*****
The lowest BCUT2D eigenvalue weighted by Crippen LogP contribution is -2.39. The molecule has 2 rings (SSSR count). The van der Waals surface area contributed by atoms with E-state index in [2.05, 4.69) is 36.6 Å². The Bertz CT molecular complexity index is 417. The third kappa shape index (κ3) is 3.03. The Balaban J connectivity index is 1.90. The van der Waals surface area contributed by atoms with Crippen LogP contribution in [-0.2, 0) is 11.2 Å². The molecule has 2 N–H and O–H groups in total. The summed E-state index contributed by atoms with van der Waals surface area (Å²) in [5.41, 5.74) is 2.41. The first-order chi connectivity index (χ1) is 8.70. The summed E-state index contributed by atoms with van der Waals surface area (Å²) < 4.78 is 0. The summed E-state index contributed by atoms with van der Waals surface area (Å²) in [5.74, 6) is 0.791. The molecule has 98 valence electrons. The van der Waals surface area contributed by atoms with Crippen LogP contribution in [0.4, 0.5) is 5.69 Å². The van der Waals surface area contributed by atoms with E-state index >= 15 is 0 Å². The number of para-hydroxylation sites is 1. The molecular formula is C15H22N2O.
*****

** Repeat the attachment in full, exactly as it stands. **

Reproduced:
The lowest BCUT2D eigenvalue weighted by Crippen LogP contribution is -2.39. The molecule has 2 rings (SSSR count). The van der Waals surface area contributed by atoms with E-state index in [2.05, 4.69) is 36.6 Å². The Bertz CT molecular complexity index is 417. The third kappa shape index (κ3) is 3.03. The Balaban J connectivity index is 1.90. The van der Waals surface area contributed by atoms with Crippen LogP contribution in [-0.2, 0) is 11.2 Å². The molecule has 2 N–H and O–H groups in total. The summed E-state index contributed by atoms with van der Waals surface area (Å²) in [5.41, 5.74) is 2.41. The first-order chi connectivity index (χ1) is 8.70. The summed E-state index contributed by atoms with van der Waals surface area (Å²) < 4.78 is 0. The summed E-state index contributed by atoms with van der Waals surface area (Å²) in [5.74, 6) is 0.791. The molecule has 98 valence electrons. The van der Waals surface area contributed by atoms with Crippen LogP contribution in [0.4, 0.5) is 5.69 Å². The van der Waals surface area contributed by atoms with E-state index >= 15 is 0 Å². The number of para-hydroxylation sites is 1. The molecular formula is C15H22N2O.